Silver Lune, black Mersey, deplore them, still,
Offer your tears to the seas, to the ebb-tide ever receding;
As drifting England mourns offshore,
Foundered in mist and schism still.
—from Apotheosis

A few days ago I received a copy of Elizabeth Burns’s posthumous volume, Lightkeepers. Born in Scotland, Elizabeth died in 2015 aged 58. Her last poems are brimful of her characteristically scrupulous compressed lyric composure. In every pure line she discerns where the spirit visits and is welcomed into ordinary places, a recovery room, a kitchen, an old cupboard. Through the grace and power of her language these places become portals into the sacred, which is (in her work) always down-to-earth and full of utter reality, as here:

            … and Bach himself
who is like a mountain covered in wildflowers …
—from Listening to Bach’s B Minor Mass in the Kitchen

Adrienne Su
Naomi Shihab Nye’s Transfer (2011), which mourns the poet’s father, speaks to me now. Quotidian details—accidentally undercounting lemons and arousing a cashier’s suspicion in “Chicho Brothers Fruit & Vegetable #2,” or reading in a library that lends garden tools in “Burlington, Vermont”—are magnified by unspoken grief. Political conflict in the Middle East is sometimes stated but always present. That “Knowing” is an elegy gives its opening great weight: “On April 16, 1953, Eleanor Roosevelt wrote a letter / to my father answering one of his own. / No, she said. I do not think Arab refugees / should be permitted to return to their homes / in Israel.” A series of poems whose titles are taken from the father’s notebooks merge the voices of father and daughter and capture some of the complexities of being an immigrant or the child of an immigrant in America. Some favorite titles: “A Kansas Preacher Called Me Muscleman,” “Is Misery Near Kansas, I Asked,” “Fifty Years Since I Prayed or Thought in Arabic.”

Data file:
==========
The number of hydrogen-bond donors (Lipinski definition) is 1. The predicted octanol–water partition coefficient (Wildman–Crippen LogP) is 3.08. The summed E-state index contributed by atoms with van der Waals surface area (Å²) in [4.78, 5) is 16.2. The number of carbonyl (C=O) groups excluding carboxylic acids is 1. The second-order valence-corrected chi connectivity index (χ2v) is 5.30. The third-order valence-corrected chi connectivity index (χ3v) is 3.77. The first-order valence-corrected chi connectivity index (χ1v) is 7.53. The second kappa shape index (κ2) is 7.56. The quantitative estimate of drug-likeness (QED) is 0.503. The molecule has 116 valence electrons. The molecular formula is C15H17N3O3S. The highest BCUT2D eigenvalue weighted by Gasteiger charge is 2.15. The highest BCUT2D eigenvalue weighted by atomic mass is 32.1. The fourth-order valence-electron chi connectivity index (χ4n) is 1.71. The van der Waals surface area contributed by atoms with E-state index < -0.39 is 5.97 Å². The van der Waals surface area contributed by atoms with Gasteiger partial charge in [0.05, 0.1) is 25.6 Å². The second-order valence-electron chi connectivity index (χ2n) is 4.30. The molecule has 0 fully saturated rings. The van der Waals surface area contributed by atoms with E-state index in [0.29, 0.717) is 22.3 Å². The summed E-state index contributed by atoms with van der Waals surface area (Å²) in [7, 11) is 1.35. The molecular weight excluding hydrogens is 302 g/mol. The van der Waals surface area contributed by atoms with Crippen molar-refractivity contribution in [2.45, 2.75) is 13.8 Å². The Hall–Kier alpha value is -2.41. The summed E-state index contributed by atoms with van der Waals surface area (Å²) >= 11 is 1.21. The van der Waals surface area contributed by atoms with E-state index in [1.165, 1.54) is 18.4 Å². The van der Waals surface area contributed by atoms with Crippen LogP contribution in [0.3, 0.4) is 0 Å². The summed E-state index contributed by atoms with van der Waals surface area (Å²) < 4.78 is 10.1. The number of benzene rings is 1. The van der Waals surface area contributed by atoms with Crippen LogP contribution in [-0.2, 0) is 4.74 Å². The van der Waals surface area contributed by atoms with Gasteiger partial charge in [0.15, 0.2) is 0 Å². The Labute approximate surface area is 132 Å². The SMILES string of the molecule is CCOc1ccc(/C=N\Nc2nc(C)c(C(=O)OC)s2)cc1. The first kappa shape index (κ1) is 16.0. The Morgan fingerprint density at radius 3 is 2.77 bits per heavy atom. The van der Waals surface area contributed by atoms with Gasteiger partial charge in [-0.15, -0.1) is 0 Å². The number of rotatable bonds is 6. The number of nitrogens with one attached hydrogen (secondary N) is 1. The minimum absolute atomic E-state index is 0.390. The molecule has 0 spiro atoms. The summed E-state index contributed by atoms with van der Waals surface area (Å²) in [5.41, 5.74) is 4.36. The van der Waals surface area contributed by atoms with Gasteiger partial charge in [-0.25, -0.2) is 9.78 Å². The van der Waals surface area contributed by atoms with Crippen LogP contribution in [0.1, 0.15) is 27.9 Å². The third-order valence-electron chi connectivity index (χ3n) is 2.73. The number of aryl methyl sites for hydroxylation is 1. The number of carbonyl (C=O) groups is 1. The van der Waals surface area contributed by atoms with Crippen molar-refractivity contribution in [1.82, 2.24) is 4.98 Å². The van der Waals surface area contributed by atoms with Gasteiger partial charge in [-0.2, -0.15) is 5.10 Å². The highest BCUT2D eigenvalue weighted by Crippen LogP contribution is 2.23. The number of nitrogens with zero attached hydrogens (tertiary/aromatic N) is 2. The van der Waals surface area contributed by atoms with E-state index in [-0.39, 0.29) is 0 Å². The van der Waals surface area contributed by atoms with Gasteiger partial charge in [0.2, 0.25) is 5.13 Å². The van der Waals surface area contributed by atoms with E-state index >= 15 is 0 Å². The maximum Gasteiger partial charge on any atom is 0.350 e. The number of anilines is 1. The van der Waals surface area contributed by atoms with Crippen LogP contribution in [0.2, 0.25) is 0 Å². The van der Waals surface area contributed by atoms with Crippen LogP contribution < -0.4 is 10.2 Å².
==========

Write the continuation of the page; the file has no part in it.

My own father’s exile from home, though from a different country, began in the same year as Nye’s father’s, 1948. I must be interested in that era because another book that has moved me recently is a cookbook, How to Cook and Eat in Chinese by Buwei Yang Chao (1945). With recipes such as “Asparagus Stirs Chicken Shreds” and “The Red First-Rank Pot,” it captures territory lost between Chinese and English. Confident in its quirkiness, it introduces “Sour-Hot Soup” thus:

This is also a very famous soup that sometimes will help you get rid of leftovers. But sometimes we also purposely make it with fresh materials. Whichever its origins, it is a most appetizing soup, if properly made, and is very helpful when one is not hungry but has to eat.

Kinga Tóth
I spent most of my 2016 at different places in Germany—discovered the forest, where Goethe wrote his Erl-King (in East-Germany, in Jena, almost on every stone there is an engraving, “Schiller or Goethe sat once here”). But next to the vivid combination of classics and post-socialism there are amazing young writers and poets in this country, who are also available in English; for example, the great Ann Cotten, who has such a “fresh” way of description with a super sense of humor.  After the East I went to the South and at the castle of Academy Schloss Solitude you cannot avoid amazing international voices. This time I met mostly story tellers, like Chandrahas Choudhury and Amandeep Sandhu, who are specialists in picturing the smallest situation and “attack” all our senses. The year ends and my street is the neighborhood of Günter Grass and Thomas Mann, again two heavy men, as well as stone engravings in the magical Lübeck. Günter Grass’s graphic design and combined visual prose/visual poetry appears on the walls with thick chopped animal heads and with the citation: “A graphic artist who also writes is someone who does not change the ink.” A special German humor, so to speak. Next to them a bit of Heinrich Böll, whose Women in a River Landscape shows how our society, the class system, the unprocessed past affects and poisons our everyday life. But after that amount of classics and high-level literature I pretty much need to go back to my old habits and buy a Lustiges Taschenbuch to enrich my collection of German expressions—Donald Duck is a perfect partner for this.

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Posted in From Poetry Magazine on Tuesday, December 13th, 2016 by Lindsay Garbutt.